School board members provide city council with referendum information ahead of April election
By Jalen Maki
Tomahawk Leader Editor
TOMAHAWK – Three members of the School District of Tomahawk Board of Education provided information on the district’s upcoming referendum to the City of Tomahawk Common Council.
Board members Dave Long, Ron Zimmerman, and Dick Huseby were on hand at the council’s meeting on Tuesday, Feb. 1.
In January, the board voted to place a three-year, $3.25 million non-recurring referendum on April 5 ballots.
The April referendum comes after two previous attempts by the district to pass a referendum were narrowly rejected by voters. In Nov. 2020, a four-year, $3.5 million spending request failed by 51 votes. A four-year, $3.25 million referendum was rejected by 33 votes in April 2021.
‘Significant financial challenges’
An informational packet provided to the council by the district touched on the “significant financial challenges” faced by the district, which are “largely related to the state’s school funding system,” the district said.
“The district does not control the amount of aid it receives from the State of Wisconsin,” the district stated. “Wisconsin schools operate under a state-imposed revenue limit that restricts the amount of money they can receive each year.”
The district said the state’s “outdated” funding formula does not provide enough revenue to “adequately fund (the district’s) programs and services.”
The referendum, if approved by voters, would “provide Tomahawk schools with the financial support they need for the next three years,” the district stated.
In the packet, the district explained that Wisconsin school districts have revenue limits tied to enrollment numbers. Tomahawk, similar to other districts in the state, has seen declining year-to-year enrollments. Enrollment numbers have declined faster than the district’s ability to save money due to serving fewer students, the district said.
Enrollment has been “trending down consistently since 2000 and is at just 65%of what it was two decades ago,” according to the packet.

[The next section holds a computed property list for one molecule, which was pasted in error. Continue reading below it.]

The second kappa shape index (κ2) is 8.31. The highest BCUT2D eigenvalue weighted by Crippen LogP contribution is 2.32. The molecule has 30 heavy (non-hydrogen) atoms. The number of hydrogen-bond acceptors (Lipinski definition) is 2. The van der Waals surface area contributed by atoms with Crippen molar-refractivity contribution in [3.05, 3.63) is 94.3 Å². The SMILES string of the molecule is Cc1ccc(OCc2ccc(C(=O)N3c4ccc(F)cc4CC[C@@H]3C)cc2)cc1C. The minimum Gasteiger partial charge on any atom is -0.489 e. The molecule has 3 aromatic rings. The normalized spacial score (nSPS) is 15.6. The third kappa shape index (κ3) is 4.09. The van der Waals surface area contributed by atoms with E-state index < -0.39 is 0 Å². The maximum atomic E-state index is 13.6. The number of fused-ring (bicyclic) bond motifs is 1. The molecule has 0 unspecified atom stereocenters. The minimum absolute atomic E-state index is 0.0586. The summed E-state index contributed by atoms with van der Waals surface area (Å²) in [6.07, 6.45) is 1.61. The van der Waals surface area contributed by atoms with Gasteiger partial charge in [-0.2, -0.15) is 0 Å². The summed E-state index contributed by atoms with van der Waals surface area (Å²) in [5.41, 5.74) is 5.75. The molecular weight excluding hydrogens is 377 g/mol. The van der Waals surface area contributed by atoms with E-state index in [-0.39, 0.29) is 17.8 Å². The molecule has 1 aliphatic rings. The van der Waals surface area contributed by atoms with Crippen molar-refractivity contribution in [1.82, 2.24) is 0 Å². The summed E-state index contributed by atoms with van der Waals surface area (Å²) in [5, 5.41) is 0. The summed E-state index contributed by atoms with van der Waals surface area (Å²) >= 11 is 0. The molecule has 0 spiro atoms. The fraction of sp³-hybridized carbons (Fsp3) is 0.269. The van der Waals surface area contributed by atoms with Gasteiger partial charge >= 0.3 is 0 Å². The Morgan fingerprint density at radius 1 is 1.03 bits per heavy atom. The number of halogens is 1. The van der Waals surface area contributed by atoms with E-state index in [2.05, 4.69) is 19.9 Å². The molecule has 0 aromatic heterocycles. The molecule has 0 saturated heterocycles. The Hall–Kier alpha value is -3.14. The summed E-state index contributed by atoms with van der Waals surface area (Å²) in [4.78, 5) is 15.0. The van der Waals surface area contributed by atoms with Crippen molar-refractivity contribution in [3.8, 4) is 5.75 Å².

Another fiscal problem pointed to by the district is the small amount of state aid it receives due to the large percentage of high-value lake properties within the district. Since state aid is connected to property values, Tomahawk receives less aid on average than other Wisconsin districts.
“While the average Wisconsin district receives $7,033.00 per student in state aid, ours receives only about $2,843.00 per student for the entire district,” the district stated, adding that it does not qualify for Sparsity Aid, a Wisconsin Department of Public Instruction program that provides “additional unrestricted aid to rural school districts with relatively small economies of scale.”
The district said that in light of its budget challenges, the board and district leaders “do what our families do in these situations – they seek to cut costs.”
Nearly $1.2 million in expense reductions were made in the 2021-2022 district budget. In May 2021, the board voted to not replace four professional staff and two administrators who had retired or resigned. The board also did not renew contracts for three professional staff, froze salaries for all staff for the 2021-2022 school year and eliminated one bus route.
The board also used $1.8 million from the district’s fund balance.
“Using the fund balance for operating expenses is not sustainable,” the district stated.
The district said it is seeking the replacement funds provided by its previous referendum, which was approved by voters in 2017 and expired in June 2021.
“The property tax impact of the referendum will be $149.00 per every $100,000.00 of assessed property value,” the district stated.
Board members, council discuss referendum, district’s financial situation
During the meeting, council and board members discussed the referendum and the district’s current financial situation.
Long said that if the referendum does not pass, the district could be forced to make cuts that are “even more drastic” than the cuts made last year.
Zimmerman touched on the district’s high-value lake property, pointing to the Lake Nokomis area’s impact. He also noted that other districts, such as Eagle River and Lakeland, are faced with similar issues.
Huseby said the “most important thing is that our children receive a fabulous education” that prepares them for college, the workplace, the military, “or prepares them to be a wonderful, great citizen of this community.”
Huseby also noted that the referendum is not intended to “do new things.”
“We’re looking to keep this school district as a place of pride,” he stated.
The district will hold public informational meetings regarding the referendum next month.
The first meeting is slated for Thursday, March 17, at 6 p.m. at the school complex. The specific location is yet to be determined.
The second meeting will be held on Monday, March 21, at 6 p.m. in the auditorium.
For more information on the referendum, visit www.tomahawk.k12.wi.us/district/referendum.cfm.